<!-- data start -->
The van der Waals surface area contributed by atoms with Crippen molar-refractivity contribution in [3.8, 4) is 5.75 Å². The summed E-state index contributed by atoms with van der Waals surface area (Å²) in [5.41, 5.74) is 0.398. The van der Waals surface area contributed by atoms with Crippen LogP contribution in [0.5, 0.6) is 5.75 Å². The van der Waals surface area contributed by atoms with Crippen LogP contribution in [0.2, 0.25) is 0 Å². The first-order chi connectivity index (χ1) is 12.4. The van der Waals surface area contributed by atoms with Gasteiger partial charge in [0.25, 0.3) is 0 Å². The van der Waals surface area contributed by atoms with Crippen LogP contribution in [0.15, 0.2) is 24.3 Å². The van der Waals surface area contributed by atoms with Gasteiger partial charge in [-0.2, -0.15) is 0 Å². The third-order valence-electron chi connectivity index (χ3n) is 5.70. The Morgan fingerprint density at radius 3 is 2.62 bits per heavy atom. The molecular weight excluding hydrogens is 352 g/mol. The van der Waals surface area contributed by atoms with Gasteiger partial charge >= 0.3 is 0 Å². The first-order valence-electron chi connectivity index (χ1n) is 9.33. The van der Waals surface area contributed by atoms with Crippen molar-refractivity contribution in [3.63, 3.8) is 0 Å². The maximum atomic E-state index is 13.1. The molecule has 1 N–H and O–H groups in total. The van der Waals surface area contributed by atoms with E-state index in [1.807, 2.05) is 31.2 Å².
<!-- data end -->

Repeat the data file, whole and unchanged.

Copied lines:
The van der Waals surface area contributed by atoms with Crippen molar-refractivity contribution in [3.8, 4) is 5.75 Å². The summed E-state index contributed by atoms with van der Waals surface area (Å²) in [5.41, 5.74) is 0.398. The van der Waals surface area contributed by atoms with Crippen LogP contribution in [0.5, 0.6) is 5.75 Å². The van der Waals surface area contributed by atoms with Crippen LogP contribution in [0.2, 0.25) is 0 Å². The first-order chi connectivity index (χ1) is 12.4. The van der Waals surface area contributed by atoms with Gasteiger partial charge in [0.25, 0.3) is 0 Å². The van der Waals surface area contributed by atoms with Crippen LogP contribution in [0.15, 0.2) is 24.3 Å². The van der Waals surface area contributed by atoms with Gasteiger partial charge in [-0.2, -0.15) is 0 Å². The third-order valence-electron chi connectivity index (χ3n) is 5.70. The Morgan fingerprint density at radius 3 is 2.62 bits per heavy atom. The molecular weight excluding hydrogens is 352 g/mol. The van der Waals surface area contributed by atoms with Gasteiger partial charge >= 0.3 is 0 Å². The first-order valence-electron chi connectivity index (χ1n) is 9.33. The van der Waals surface area contributed by atoms with Crippen molar-refractivity contribution in [3.63, 3.8) is 0 Å². The maximum atomic E-state index is 13.1. The molecule has 1 N–H and O–H groups in total. The van der Waals surface area contributed by atoms with E-state index in [1.807, 2.05) is 31.2 Å².